An unfairly forgotten oil, camelina needs to make a comeback in our cosmetics (and our kitchens)!
Where do we get it?
Lush purchases the oil from a German producer who switched from his father’s conventional livestock agriculture to a vegetable oil press farm with an organic certification.
What are the benefits for the planet?
The oil press farm rotates crops and mixes species so the plants can help each other. For example, camelina sativa blooms beautiful yellow flowers that attract pollinators, and the plant is also competitive with weeds, which helps avoid herbicides. As another example, Lush also buys soya oil from them, and this legume improves the quality of the soil.
This supplier aims to increase the biodiversity of their region by trialling new and old crops and encouraging other local farmers to diversify against the typical maize monoculture. As such, they have gained a positive reputation in their community. On their own fields, they do not use pesticides and work with other farmers in the region to do the same, successfully.
What are the benefits for your skin?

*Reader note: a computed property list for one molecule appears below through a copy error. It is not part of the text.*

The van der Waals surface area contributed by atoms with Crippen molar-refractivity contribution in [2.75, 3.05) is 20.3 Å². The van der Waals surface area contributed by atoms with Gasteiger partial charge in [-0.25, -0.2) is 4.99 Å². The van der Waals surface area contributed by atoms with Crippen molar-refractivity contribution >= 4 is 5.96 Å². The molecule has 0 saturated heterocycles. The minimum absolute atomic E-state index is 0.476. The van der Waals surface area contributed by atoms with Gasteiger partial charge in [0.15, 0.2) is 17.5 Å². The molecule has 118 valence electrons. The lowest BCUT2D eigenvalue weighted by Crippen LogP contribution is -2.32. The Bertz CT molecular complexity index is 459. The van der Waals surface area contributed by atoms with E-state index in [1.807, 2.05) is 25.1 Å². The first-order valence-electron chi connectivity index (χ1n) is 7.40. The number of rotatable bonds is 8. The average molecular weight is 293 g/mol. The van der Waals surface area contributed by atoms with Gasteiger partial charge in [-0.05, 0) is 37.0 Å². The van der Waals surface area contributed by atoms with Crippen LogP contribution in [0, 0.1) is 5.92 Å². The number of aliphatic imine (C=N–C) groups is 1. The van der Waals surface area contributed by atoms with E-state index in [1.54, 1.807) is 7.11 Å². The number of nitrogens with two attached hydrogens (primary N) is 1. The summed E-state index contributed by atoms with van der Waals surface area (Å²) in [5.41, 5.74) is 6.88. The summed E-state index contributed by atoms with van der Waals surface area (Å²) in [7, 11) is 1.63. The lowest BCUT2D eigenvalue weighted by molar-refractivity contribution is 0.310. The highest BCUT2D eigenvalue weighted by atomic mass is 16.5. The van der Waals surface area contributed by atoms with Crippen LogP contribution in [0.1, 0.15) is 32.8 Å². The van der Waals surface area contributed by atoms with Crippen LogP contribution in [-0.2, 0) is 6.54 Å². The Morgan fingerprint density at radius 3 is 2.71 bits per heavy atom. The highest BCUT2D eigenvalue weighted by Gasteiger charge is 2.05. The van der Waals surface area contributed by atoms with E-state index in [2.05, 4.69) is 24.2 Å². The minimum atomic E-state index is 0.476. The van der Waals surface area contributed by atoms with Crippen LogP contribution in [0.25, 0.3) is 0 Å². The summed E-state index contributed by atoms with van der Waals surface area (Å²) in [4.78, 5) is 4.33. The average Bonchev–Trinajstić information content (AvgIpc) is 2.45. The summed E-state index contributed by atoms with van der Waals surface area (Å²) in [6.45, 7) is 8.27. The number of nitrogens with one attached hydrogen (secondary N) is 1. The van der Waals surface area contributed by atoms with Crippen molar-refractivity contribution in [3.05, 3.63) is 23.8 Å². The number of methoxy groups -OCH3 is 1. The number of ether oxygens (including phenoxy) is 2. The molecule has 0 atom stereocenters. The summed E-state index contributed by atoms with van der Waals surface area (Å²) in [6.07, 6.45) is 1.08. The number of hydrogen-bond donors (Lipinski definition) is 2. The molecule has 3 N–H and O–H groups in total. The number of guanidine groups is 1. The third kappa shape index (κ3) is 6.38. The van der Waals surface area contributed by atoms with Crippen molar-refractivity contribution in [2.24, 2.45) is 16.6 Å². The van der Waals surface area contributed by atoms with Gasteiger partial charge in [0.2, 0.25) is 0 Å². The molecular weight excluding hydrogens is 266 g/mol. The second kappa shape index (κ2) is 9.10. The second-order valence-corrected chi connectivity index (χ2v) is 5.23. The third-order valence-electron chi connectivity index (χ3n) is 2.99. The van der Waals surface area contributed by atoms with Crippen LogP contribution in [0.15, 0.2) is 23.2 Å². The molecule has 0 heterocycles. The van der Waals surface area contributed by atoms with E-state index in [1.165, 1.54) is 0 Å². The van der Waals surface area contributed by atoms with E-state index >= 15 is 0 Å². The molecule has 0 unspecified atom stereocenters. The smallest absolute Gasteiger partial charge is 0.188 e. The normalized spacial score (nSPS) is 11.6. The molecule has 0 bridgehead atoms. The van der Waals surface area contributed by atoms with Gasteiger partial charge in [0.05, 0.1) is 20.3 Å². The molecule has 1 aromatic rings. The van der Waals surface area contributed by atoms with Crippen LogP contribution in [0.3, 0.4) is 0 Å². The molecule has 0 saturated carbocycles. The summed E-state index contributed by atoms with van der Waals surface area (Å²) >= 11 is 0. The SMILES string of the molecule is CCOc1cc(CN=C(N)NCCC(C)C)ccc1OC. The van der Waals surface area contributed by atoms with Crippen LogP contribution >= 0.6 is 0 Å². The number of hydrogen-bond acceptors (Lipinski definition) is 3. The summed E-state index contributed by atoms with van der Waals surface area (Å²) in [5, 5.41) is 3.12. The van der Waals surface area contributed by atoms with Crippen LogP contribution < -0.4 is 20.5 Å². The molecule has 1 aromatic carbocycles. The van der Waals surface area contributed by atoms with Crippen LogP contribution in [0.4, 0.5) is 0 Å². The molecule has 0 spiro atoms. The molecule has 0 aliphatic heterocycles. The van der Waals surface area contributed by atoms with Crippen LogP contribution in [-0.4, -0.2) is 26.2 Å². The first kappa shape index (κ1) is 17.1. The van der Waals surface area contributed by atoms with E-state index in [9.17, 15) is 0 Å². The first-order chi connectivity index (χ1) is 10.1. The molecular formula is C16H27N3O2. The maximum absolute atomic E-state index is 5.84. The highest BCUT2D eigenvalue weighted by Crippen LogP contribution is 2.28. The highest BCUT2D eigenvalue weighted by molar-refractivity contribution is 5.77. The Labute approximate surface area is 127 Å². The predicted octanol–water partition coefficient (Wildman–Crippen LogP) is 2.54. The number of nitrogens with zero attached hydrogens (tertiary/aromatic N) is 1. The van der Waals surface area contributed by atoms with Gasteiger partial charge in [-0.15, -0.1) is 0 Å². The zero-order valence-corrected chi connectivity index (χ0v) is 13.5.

- Moisturising and soothing, thanks to its high content of oleic acid (omega-9), linoleic acid (omega-6) and α-linolenic acid (omega-3).
- The oil is also rich in antioxidants such as tocopherols (vitamin E), which are believed to help the skin stay youthful and healthy by fighting oxidative stress on cells.
Also known as false flax, Camelina sativa is a flowering plant that was once widely cultivated in Europe but somehow lapsed during the 20th century. Favoured by the Celts, the oil pressed from the seeds is one of the oldest consumed, at least as old as the Iron Age. It has a distinctive green taste, inherited from its Brassicaceae (or cruciferous) family, which also includes cabbage and broccoli, among others.